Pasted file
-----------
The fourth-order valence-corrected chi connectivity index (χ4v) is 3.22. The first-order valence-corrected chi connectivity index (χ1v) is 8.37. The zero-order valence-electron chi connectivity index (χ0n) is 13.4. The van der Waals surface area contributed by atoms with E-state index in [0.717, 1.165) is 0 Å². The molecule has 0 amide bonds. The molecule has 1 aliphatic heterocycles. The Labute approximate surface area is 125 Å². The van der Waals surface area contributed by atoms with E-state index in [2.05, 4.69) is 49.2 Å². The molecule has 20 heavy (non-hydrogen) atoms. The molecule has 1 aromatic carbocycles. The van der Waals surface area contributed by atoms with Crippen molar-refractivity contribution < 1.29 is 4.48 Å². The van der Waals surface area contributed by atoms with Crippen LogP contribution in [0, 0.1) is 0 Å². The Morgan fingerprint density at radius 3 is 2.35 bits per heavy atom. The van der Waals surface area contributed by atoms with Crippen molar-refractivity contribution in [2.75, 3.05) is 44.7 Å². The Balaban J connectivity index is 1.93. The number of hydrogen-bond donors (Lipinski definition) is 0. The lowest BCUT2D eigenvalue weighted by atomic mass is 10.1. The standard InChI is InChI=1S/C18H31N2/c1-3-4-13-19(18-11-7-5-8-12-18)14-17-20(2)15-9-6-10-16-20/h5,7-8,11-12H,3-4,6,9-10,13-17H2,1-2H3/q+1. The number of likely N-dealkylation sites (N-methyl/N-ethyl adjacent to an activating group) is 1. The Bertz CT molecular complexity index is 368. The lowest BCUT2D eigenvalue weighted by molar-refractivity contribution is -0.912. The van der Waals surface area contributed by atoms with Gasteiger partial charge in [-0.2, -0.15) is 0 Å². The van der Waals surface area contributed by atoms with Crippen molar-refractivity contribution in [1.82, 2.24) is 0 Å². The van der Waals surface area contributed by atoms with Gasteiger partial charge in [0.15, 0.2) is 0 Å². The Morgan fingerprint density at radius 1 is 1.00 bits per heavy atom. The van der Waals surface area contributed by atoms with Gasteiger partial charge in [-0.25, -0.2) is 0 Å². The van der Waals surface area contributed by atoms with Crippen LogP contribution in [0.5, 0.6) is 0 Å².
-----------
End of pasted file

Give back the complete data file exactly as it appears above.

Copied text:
The fourth-order valence-corrected chi connectivity index (χ4v) is 3.22. The first-order valence-corrected chi connectivity index (χ1v) is 8.37. The zero-order valence-electron chi connectivity index (χ0n) is 13.4. The van der Waals surface area contributed by atoms with E-state index in [0.717, 1.165) is 0 Å². The molecule has 0 amide bonds. The molecule has 1 aliphatic heterocycles. The Labute approximate surface area is 125 Å². The van der Waals surface area contributed by atoms with E-state index in [2.05, 4.69) is 49.2 Å². The molecule has 20 heavy (non-hydrogen) atoms. The molecule has 1 aromatic carbocycles. The van der Waals surface area contributed by atoms with Crippen molar-refractivity contribution < 1.29 is 4.48 Å². The van der Waals surface area contributed by atoms with Crippen LogP contribution in [0, 0.1) is 0 Å². The Morgan fingerprint density at radius 3 is 2.35 bits per heavy atom. The van der Waals surface area contributed by atoms with Crippen molar-refractivity contribution in [2.75, 3.05) is 44.7 Å². The Balaban J connectivity index is 1.93. The number of hydrogen-bond donors (Lipinski definition) is 0. The lowest BCUT2D eigenvalue weighted by atomic mass is 10.1. The standard InChI is InChI=1S/C18H31N2/c1-3-4-13-19(18-11-7-5-8-12-18)14-17-20(2)15-9-6-10-16-20/h5,7-8,11-12H,3-4,6,9-10,13-17H2,1-2H3/q+1. The number of likely N-dealkylation sites (N-methyl/N-ethyl adjacent to an activating group) is 1. The Bertz CT molecular complexity index is 368. The lowest BCUT2D eigenvalue weighted by molar-refractivity contribution is -0.912. The van der Waals surface area contributed by atoms with Gasteiger partial charge in [-0.2, -0.15) is 0 Å². The van der Waals surface area contributed by atoms with Crippen molar-refractivity contribution in [1.82, 2.24) is 0 Å². The van der Waals surface area contributed by atoms with Gasteiger partial charge in [0.15, 0.2) is 0 Å². The Morgan fingerprint density at radius 1 is 1.00 bits per heavy atom. The van der Waals surface area contributed by atoms with Gasteiger partial charge in [-0.25, -0.2) is 0 Å². The van der Waals surface area contributed by atoms with Crippen LogP contribution in [0.5, 0.6) is 0 Å².